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Tokopah Falls in Winter

Sequoia National Park

Sequoia National Park Links:

December 23rd, 2001

3.8 miles
530 vertical feet
Total Time: 2:48

Rating: 8/10

Directions:   View Driving Map

You can actually camp at Lodgepole in the winter -- and it's free! Though I can't imagine sleeping in a tent when it gets well below freezing at night. It's 32 degrees in the middle of the day!

The road is cleared up to the nature center parking lot. This is where I parked and made the short walk to the bridge over the creek. The creek was still flowing, with snow blanketing the many rocks of all sizes in the water.

There are no sequoias along the Tokopah Falls trail. But that doesn't make it any less pretty than other hikes in the area. The snow-covered trees, snow-blanketed rocks in the water, and the majestic Watchtower mountain peak make it a beautiful setting.

Snow-covered boulders in Tokopah Creek

I tried not to step in the ski tracks, as doing so makes it difficult for skiers on their return trip. However, there weren't any snowshoe tracks to speak of, and blazing my own was tough work. There were times when I threw in the towel and trudged along the ski tracks for a few steps. Given the fact that it was late in the day, I didn't expect to see anyone else on the trail, anyway. As I got further in, I felt more justified in stepping in the ski tracks. In fact, I never did see any skiers.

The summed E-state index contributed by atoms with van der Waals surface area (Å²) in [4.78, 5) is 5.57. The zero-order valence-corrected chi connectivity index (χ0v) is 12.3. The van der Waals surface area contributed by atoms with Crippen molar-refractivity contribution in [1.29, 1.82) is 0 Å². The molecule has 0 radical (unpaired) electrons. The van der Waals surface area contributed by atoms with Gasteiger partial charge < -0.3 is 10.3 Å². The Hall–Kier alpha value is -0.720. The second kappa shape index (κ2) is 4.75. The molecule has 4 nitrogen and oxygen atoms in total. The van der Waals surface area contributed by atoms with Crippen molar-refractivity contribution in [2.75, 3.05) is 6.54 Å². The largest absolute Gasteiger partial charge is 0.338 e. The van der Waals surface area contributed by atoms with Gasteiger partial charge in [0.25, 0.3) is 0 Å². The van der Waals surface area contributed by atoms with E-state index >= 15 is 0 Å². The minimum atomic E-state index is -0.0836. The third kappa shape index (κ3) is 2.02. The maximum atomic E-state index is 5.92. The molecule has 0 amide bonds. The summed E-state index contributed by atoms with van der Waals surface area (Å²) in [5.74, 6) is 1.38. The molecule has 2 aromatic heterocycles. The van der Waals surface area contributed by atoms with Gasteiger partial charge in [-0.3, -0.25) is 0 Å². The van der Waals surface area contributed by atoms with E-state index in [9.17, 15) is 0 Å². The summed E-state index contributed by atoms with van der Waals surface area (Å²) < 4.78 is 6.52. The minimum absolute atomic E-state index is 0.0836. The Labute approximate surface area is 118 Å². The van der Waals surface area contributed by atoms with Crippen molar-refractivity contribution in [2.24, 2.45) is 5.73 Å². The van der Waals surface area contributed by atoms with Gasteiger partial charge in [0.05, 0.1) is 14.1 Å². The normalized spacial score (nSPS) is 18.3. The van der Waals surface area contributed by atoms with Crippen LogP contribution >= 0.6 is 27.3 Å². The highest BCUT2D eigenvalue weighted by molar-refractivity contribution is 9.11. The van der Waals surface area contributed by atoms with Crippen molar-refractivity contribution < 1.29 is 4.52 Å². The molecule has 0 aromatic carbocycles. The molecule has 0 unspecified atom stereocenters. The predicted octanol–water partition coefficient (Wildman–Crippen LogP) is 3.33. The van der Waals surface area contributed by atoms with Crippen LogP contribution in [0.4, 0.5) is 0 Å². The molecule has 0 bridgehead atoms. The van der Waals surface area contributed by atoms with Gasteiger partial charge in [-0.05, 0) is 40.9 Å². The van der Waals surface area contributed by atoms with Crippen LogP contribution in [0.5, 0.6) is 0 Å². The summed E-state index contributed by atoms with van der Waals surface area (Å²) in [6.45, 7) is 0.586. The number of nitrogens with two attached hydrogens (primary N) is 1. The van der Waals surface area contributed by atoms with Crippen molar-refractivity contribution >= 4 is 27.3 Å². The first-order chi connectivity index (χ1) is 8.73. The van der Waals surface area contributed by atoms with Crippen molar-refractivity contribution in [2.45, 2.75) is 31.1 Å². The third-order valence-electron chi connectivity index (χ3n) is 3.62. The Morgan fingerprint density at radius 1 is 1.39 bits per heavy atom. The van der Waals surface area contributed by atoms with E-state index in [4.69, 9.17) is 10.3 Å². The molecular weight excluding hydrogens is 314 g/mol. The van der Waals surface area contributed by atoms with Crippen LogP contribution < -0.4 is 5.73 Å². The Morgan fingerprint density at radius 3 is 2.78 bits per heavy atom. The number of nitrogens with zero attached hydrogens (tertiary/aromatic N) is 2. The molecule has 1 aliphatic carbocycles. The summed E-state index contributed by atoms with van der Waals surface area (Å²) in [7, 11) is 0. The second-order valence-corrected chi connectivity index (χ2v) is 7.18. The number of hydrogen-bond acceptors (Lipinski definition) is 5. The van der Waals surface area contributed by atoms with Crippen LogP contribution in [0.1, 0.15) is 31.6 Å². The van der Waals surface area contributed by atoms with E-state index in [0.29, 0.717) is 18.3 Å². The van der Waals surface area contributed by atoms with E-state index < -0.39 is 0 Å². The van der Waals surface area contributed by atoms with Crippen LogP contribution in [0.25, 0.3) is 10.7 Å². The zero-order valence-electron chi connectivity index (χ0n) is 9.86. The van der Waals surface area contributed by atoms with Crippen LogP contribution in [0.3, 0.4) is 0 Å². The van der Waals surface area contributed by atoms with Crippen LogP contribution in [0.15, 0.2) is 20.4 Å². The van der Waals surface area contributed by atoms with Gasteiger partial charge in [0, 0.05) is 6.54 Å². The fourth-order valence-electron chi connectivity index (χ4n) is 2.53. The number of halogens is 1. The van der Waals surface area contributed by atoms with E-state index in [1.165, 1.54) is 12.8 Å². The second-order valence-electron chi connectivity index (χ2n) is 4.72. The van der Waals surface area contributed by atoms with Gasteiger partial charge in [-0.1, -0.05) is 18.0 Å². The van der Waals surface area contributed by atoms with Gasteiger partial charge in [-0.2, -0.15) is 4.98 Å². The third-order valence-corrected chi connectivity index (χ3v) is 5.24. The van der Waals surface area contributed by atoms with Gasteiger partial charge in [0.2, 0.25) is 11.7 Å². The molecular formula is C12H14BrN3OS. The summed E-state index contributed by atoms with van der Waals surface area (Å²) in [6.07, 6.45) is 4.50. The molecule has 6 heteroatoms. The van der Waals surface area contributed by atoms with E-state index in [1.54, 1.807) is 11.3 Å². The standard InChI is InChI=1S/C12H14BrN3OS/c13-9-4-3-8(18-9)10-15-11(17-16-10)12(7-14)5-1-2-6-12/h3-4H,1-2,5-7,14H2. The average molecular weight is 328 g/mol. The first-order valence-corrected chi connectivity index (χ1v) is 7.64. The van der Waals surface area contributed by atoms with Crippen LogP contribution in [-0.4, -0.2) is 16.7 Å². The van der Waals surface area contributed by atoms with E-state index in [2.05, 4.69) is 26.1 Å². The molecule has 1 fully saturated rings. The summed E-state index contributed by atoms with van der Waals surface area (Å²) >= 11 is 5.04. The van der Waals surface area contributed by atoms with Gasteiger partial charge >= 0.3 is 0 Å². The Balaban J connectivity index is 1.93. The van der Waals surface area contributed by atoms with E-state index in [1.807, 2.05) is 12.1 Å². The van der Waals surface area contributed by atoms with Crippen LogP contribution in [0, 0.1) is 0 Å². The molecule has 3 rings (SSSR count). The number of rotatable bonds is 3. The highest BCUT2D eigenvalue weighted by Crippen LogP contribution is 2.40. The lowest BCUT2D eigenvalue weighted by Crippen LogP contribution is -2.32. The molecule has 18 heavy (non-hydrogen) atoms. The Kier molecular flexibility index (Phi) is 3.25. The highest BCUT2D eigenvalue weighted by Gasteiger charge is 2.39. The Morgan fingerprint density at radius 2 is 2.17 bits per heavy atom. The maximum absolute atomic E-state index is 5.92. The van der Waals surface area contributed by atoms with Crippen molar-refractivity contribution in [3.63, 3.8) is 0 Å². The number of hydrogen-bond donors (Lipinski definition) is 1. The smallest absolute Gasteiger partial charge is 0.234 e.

Snow-covered boulders in Tokopah Creek

Snow-covered boulders in Tokopah Creek

The trail follows the creek the whole way. As I got further in, the trail became harder to follow. The snow became deeper and I sank into the snow on several occasions. I would take a step and sink up to my knee, then have to squirm my way back up. At one point this happened and I didn't feel anything underneath my right foot. I cleared away at the snow with my trekking poles and discovered that I was standing on air -- well, two small branches about 2-3 feet above a flowing creek (albeit only about 6 inches deep). I'd been following ski tracks most of the time, and skis have the advantage of not sinking into the snow as much as snowshoes!

Tracks in the snow next to Tokopah Creek

The Watchtower looming over the creek

I decided now would be a good time to backtrack. I did just that, then tried to follow the faint snowshoe tracks of days past. I eventually made it far enough along the "trail" to view the falls from a distance. I couldn't get nearly as close as I had two years earlier in the spring. I could see that the water was still flowing, though it was covered by snow in some places and icicles were hanging from the sides. More impressive was the view of the Watchtower above to my right.

Icicles at Tokopah Falls

The Watchtower

The Watchtower

The snow was getting deeper and I'd just fallen to my knees again. So I decided that was far enough and I turned around. I didn't expect to see anyone else, but a half hour later I ran into 4 snowshoers and their 2 dogs. They were coming up, which was surprising to me considering the lateness of the day (the sun would set about 45 minutes later). I warned them of my travails on the trail ahead of them, then went along my way, bounding down the trail as fast as I safely could.

Tracks in the snow

The Watchtower over Tokopah Creek

The late afternoon sun cast a beautiful glow on the mountains. Quickly, I found my way back to the bridge and over to the parking lot.

Return to 2001 Winter Sequoia Trip.

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